More Americans are getting tested for coronavirus than ever before — and that could mean more surprise medical bills.
Congress wrote rules in March that aimed to make coronavirus testing free for all Americans. Patients, with or without insurance, have found holes in those new coverage programs. They’ve faced bills that range from a few dollars to over $1,000.
I’ve spent much of the past four months collecting patients’ bills related to coronavirus. As part of that project, I’ve read through more than 100 patient stories about coronavirus tests. Many patients are happy to report no charge at all, while others have been billed large unexpected fees or denied claims related to coronavirus tests.
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The surprise bills have hit uninsured Americans as well as those with robust coverage. The health data firm Castlight estimates that 2.4 percent of coronavirus test bills leave some share of the charge to consumers, which means there could be millions of patients facing fees they did not expect.
These are some simple steps you can take to lower your chances of becoming one of them.
If you can, get tested at a public site
Many states, counties and cities/towns now have public testing facilities. Very few patients have reported surprise medical bills from those testing sites (although it’s not impossible). You can typically use your state health department website to find public testing options.
If a public test site isn’t an option where you live, you might consider your primary care doctor or a federally qualified health clinic. The largest surprise coronavirus test bills I’ve reviewed tend to come from patients who are tested in hospitals and free-standing emergency rooms. Those places often bill patients for something called a facility fee, which is the charge for stepping into the room and seeking service.
Patients are finding that these fees can pop up even when they don’t actually set foot in the facility. Multiple patients at one Texas emergency room had $1,684 facility fees tacked onto their drive-through coronavirus tests. A patient in New York faced a $1,394 charge for her test at a tent outside a hospital. The majority of the bill was the facility fee. The investigative news site ProPublica has reported on how facility fees can sometimes cost as much as 10 times the coronavirus test itself.
If you get your test at a primary care provider, or at a public test site, you shouldn’t have to worry about that type of billing. They typically do not charge facility fees for coronavirus tests or any other types of care.
Ask your provider what they’ll bill you for
When patients receive a surprise medical bill related to a coronavirus test, the charges they face often are not for the test itself. Instead, they are for other services that the patient may not have known about.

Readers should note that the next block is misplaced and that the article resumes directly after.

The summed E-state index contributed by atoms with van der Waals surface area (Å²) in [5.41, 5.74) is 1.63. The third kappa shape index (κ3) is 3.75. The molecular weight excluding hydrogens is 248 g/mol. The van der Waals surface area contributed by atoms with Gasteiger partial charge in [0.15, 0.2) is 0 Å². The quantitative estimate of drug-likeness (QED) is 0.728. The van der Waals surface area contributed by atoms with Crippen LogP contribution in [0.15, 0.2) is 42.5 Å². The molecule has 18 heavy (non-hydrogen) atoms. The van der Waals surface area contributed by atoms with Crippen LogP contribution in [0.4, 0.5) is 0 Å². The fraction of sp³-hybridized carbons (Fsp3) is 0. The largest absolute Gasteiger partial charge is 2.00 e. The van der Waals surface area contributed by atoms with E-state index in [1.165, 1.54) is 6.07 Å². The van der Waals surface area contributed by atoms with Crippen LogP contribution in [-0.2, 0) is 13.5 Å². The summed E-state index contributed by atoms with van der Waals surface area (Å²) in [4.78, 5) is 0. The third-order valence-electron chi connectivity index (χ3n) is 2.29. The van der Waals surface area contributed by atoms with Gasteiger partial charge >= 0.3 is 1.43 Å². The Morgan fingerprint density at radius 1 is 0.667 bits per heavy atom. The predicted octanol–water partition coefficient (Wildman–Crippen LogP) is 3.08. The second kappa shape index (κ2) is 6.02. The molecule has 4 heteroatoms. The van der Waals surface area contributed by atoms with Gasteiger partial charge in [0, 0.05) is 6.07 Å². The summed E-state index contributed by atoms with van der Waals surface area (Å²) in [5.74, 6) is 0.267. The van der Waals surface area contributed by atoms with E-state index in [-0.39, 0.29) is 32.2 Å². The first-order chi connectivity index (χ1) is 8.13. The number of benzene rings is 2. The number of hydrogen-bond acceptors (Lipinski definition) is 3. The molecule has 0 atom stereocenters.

Some of those services make sense. Many bills for coronavirus tests have fees for the doctor visit that went along with it. Others make less sense, like the ones that include screenings for sexually transmitted diseases that have nothing to do with coronavirus. Those extra fees appear to be a bit more common in emergency rooms, or when health providers send their samples to outside laboratories. But they can happen at public testing sites, too: One Connecticut doctor regularly tested patients for dozens of illnesses at a town drive-through. The patients thought they were simply getting coronavirus tests.
To avoid those extra charges, ask your provider what diseases they will screen for. It can be as simple as saying: “I understand I’m having a coronavirus test. Are there any other services you’ll bill me for?” Having a better understanding of that up front can save you a headache later, and you can make an informed decision about what care is actually needed. If your providers can’t tell you what they’ll bill for, that may be a signal you want to seek care elsewhere.
Uninsured? Ask your doctor to bill the government, not you
Uninsured patients have faced coronavirus bills upward of $1,000, according to billing documents reviewed by The New York Times.
That type of billing is legal: Health care providers are not required to provide free coronavirus tests to Americans who lack health insurance. But they do not necessarily have to bill patients directly. The federal government has set up a provider relief fund: Health providers can seek reimbursement for coronavirus testing and treatment provided to those without coverage. Once again, it pays to ask ahead of time how providers handle uninsured patients and whether they submit to the fund. Unfortunately, they are not required to do so — and could continue to pursue the debt.